When Eman Rimawi needed to get to a meeting or run an errand, she used to have to schedule a ride to pick her up a day or two in advance — a blue-and-white van provided through the MTA’s Access-A-Ride program for people with disabilities. She experienced long waits for the vans to arrive and was often late as the vans stopped to pick up other passengers along the way.
But in 2017, Rimawi, who works as a campaign coordinator for the nonprofit New York Lawyers for the Public Interest, was invited to join a pilot program for a new “on-demand” service through Access-A-Ride, where she could call a ride when she needed it rather than days earlier.
“On-demand has seriously improved my life so that I wasn’t continuously late for meetings,” Rimawi said.
Now, this program is one of several on the chopping block with the transit agency’s finances in tumult since ridership dropped steeply at the beginning of the pandemic. The 2020-2024 capital plan, which would make dozens more subway stations around the city wheelchair-accessible, is on hold while the MTA hopes for $12 billion in federal funds to address a budget shortfall. And Access-A-Ride, the city’s network of shared-ride vans and taxis for disabled riders who can’t use the subway or buses, may soon face the prospect of diminished and less efficient service.
Transit accessibility advocates say that these cuts, although necessary due to the pandemic, unfairly target riders with disabilities.
“When it comes to the disabled community, they always take the back seat,” said Tashia Lerebours, the Access-A-Ride coordinator for the Center For Independence of the Disabled, New York. “I understand they’re going through financial trouble, but the disabled community always seem to be the first to pay the price.”
The MTA has said that no particular aspect of the transit system is being specially targeted, and that all aspects of the agency are threatened by the lack of federal emergency funding.
“The potential actions that would need to be taken in the absence of $12 billion in emergency federal funding — including the reduction of subway, bus and commuter rail service, as well as a delay of the MTA’s historic capital plan — would affect anyone who uses the MTA system,” said Shams Tarek, a spokesperson for the agency.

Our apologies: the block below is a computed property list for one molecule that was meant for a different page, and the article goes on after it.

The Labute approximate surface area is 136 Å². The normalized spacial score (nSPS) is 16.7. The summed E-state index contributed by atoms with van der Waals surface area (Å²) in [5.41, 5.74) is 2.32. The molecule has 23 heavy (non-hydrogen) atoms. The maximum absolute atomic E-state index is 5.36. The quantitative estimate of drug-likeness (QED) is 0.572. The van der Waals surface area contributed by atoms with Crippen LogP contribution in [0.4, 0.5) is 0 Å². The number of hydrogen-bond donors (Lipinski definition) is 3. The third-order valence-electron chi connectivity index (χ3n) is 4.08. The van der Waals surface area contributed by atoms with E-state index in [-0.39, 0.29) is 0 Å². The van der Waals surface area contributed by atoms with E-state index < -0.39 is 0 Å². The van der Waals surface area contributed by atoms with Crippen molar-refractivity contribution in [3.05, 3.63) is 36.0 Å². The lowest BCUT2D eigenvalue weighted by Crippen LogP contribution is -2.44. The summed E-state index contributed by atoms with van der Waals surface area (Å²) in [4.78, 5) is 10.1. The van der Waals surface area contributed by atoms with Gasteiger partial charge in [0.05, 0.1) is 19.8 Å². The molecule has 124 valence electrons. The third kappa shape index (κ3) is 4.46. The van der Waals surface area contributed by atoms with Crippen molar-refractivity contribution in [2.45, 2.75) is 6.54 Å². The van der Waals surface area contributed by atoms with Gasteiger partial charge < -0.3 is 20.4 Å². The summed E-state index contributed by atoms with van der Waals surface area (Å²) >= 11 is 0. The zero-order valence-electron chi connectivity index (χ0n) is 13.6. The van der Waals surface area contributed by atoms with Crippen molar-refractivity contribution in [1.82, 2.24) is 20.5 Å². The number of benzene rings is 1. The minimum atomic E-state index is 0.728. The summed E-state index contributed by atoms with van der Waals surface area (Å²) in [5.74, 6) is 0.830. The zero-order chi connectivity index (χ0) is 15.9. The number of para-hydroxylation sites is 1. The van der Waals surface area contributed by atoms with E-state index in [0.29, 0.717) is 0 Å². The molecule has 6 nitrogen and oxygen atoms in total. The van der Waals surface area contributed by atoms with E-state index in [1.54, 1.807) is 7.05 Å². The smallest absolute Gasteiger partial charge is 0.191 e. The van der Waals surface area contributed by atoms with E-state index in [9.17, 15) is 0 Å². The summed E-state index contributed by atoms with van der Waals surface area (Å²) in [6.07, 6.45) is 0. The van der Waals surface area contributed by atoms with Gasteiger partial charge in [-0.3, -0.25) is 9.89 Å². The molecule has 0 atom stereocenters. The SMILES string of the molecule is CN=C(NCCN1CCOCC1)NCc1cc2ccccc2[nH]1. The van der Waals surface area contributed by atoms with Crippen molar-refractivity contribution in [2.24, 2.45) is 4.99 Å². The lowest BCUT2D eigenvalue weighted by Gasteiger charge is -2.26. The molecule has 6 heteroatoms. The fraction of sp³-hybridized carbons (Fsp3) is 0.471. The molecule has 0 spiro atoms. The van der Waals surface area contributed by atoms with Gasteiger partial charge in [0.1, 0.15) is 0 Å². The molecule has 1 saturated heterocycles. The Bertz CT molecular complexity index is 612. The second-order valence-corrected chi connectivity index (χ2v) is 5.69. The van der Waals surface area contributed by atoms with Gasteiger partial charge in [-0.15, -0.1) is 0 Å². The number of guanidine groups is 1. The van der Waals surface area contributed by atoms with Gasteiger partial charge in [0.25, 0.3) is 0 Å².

Activists like Lerebours have been fighting for changes to Access-a-Ride for years. The program, which started in 1990 following litigation against the city by people with disabilities and the passage of the Americans With Disabilities Act, operates 24 hours a day, seven days a week and charges riders $2.75, the same as the cost of a subway ride. It provides an essential service in a city where only about a quarter of 472 subway stations are currently wheelchair-accessible.
About two-thirds of New Yorkers with mobility issues — of whom there are about half a million in the city — have to walk long distances to get to the nearest accessible subway station, according to a 2019 report from the New York Times. A lawsuit filed last year by groups including CIDNY alleged that renovating subway stations without adding elevators or other stair-free entrances, as the MTA has done in some cases, violates the Americans With Disabilities Act.
But while it’s supposed to provide equivalent service to public transportation, riders have long complained that the system of private van and car operators contracted by the MTA is inefficient and inconvenient. Drivers are often late and take circuitous routes around the city that can take hours, according to riders and the city’s own audits of the system. Moreover, the program comes at great cost to the city — the MTA spent $614 million on paratransit services in 2019 for about 160,000 riders. Rides in the system’s blue-and-white vans, which are owned by the MTA but operated by independent contractors, cost the city an average of $86 that year, higher than the cost of an average taxi ride.